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Two years into Trump’s presidency, has your life changed?

  •  “Eight years of Obama and what has he done? He gave us this caravan€’’ Joseph Murawski of Loudon. RAY DUCKLER—Monitor staff

  •  “I’m not very happy with the new administration. He’s made some radical decisions.” Bud Thompson of Warner. RAY DUCKLER—Monitor staff

  •  “Obviously, the current administration’s views on climate change are troublesome.” RAY DUCKLER—Monitor staff

  • “I can’t say that it has radically changed my life..It’s too early, so I’m in a wait-and-see-mode." Nancy Thompson of Warner RAY DUCKLER—Monitor staff

  • His attack on the free press makes me sick.”...George Leduc of Pittsfield. Ray Duckler—Monitor staff

  • Republican presidential candidate Donald Trump answers a question from a member of the audience as she stands and takes his photo during a town hall event in Sandown on Thursday evening, Oct. 6, 2016. (ELIZABETH FRANTZ / Monitor staff) ELIZABETH FRANTZ



Monitor columnist
Wednesday, November 07, 2018

Over the past two years, what sort of effect has the new president had on your life since shocking Hillary Clinton and the Democrats?

Are you better off? Worse off? Happier? Angrier? Safer? Richer?

Well, in a not-so-shocking development during a three-town swing Tuesday morning, that depended on your viewfinder, your interpretations, your politics, more than any particular issue.

Nothing concrete surfaced. Not like you’d find in border and Midwest states, where conversations about immigration and tariffs sit at dinner tables like a bowl of salad or basket of bread.

Here, it’s more of a feel, an emotional state, a psyche, an attitude. To some, the rain on Election Day was extra icy as voters made their way to the polls in Warner, Loudon and Pittsfield.

After all, look who’s in the White House.

To others, the rain really wasn’t too bad. In fact, it was sort of refreshing.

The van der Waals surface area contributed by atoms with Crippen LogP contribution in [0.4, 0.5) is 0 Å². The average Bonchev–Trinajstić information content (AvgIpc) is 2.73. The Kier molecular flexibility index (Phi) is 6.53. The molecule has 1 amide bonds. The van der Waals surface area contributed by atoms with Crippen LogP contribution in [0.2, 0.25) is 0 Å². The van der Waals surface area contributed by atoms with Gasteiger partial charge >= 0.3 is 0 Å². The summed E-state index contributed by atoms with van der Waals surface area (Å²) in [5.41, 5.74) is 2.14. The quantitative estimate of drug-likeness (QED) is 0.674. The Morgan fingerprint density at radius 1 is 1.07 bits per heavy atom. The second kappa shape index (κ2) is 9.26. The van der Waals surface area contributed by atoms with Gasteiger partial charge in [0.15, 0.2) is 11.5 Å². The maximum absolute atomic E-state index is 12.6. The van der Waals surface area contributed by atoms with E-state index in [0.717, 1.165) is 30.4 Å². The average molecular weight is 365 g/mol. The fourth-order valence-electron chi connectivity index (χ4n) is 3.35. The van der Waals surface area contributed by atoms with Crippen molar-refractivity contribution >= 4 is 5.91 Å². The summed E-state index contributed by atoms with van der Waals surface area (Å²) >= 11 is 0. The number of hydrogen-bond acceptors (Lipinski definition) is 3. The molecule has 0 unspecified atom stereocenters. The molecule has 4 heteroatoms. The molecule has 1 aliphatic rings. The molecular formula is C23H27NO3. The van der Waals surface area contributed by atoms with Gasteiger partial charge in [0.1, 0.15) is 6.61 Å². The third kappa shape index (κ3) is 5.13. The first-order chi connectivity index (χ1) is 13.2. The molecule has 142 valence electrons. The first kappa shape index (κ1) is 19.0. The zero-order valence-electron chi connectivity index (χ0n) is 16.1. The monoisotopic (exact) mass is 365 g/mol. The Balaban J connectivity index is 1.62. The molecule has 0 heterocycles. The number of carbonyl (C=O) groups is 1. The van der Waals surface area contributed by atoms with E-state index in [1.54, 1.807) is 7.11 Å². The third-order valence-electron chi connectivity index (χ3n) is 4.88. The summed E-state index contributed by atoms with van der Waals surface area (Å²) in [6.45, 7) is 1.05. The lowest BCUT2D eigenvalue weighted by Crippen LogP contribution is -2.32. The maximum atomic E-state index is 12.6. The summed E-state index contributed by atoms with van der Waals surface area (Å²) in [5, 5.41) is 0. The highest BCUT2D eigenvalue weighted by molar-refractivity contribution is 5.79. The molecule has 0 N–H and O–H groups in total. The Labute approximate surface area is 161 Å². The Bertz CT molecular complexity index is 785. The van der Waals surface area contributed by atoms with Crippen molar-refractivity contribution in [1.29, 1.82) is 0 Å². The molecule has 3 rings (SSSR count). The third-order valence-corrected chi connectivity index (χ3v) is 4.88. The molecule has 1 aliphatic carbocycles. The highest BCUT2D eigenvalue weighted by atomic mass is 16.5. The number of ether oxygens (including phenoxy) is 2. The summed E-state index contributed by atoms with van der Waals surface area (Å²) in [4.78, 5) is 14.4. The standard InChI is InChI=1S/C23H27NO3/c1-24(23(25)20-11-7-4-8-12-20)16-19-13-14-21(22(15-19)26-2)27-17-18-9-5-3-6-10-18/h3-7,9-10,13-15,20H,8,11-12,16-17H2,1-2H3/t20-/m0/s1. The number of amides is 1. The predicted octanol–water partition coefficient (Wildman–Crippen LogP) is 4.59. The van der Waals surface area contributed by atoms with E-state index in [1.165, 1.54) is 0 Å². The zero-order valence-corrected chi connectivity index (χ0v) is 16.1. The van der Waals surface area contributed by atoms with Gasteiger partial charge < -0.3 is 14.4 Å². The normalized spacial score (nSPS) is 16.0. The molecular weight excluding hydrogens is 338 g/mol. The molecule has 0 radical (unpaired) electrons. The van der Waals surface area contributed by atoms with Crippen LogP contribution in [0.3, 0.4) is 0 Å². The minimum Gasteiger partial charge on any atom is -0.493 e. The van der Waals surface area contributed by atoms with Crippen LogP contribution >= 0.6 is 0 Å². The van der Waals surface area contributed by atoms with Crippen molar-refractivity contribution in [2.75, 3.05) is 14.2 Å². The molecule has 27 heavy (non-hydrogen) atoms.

After all, look who’s in the White House.

“I’m not very happy with the new administration,” said Bud Thompson of Warner. “He’s made some radical decisions. The whole environmental issue, he doesn’t give a darn about that. I’m feeling a little negative.”

I met Thompson at Schoodacs Coffee and Tea House, my first stop, next door to the Warner Town Hall, where midterm votes were cast.

The setting at Schoodacs was decidedly New England. There were wooden tables, a decorative, unlit fireplace with white logs and little pumpkins on the mantel above.

And there was Thompson, 96, and his wife, 86-year-old Nancy. They wore matching turtle bolo ties, and their love for each other seemed as passionate as it was when they married 46 years ago.

They used to own the Mount Kearsarge Indian Museum. They expressed how grateful they were for finding each other and worried about the state of the country.

Nancy tempered her feelings a bit when asked if the Trump administration has had an impact, telling me: “I can’t say that it has radically changed my life. It’s too early, so I’m in a wait-and-see mode.”

Soon, though, she conceded, “I’m feeling a little on edge.”

Next door at the town hall, Harry Seidel said he designs energy-efficient houses, meaning it didn’t take a rocket scientist – or a builder of energy-efficient houses – to figure out what Seidel would say when asked about the state of the country since 2016.

“Climate change is a real crisis,” Seidel said. “I’m trying to save the planet one home at a time. We need to build houses that are fossil-fuel free.”

Then Seidel took things a step further, saying: “It’s the character of the country, and the spirit and the nature have been greatly diminished. To me, integrity matters. The truth matters.”

To Seidel, the world’s view of the United States has grown hostile with Trump steering the ship.

“I would like to travel to Europe, and I would be concerned about being an American and traveling abroad,” Seidel said. “I might even expect hostility.”

Then I hit the Loudon Town Hall and, with Bethany Porter and her boyfriend, Joseph Murawski, leading the charge, the U.S. suddenly stood tall.

“My life has not literally changed a lot, but we live simply,” Porter said. “But there have been changes, in jobs, that’s better, and attitudes are better.”

Murawski couldn’t wait to jump in, saying, “Eight years of Obama and what has he done? He gave us this caravan that has come up here. Eight years of being so lenient has made these people feel entitled.”

Porter claims some who have protested against Trump and his policies were paid $1,500 per week by billionaire Democratic donor George Soros. “They were just a bunch of crazies,” Porter said.

And Soros’s alliance with Mastercard, created to elevate the economic status of migrants and refugees, is downright treasonous, Murawski said.

“He’s a traitor,” Murawski said. “He should be put in front of a military tribunal.” Then Murawski added what should happen to Soros next, but we’ll skip his dramatic ending.

In Loudon, George Leduc said Trump has helped pique his interest in politics by making him mad. He doesn’t like the president’s decisions of rolling back environmental regulations. He also says Trump lies too much.

“In excess of 5,000 lies the president has told,” Leduc declared. “If his lips are moving, he’s lying.”

Lies? Trump? Listen to Loudon voter Frank O’Neil: “The country has a better attitude. I feel more positive about where things are going. I feel like I’m winning, we’re winning.”

By sunup, we’ll have a better idea.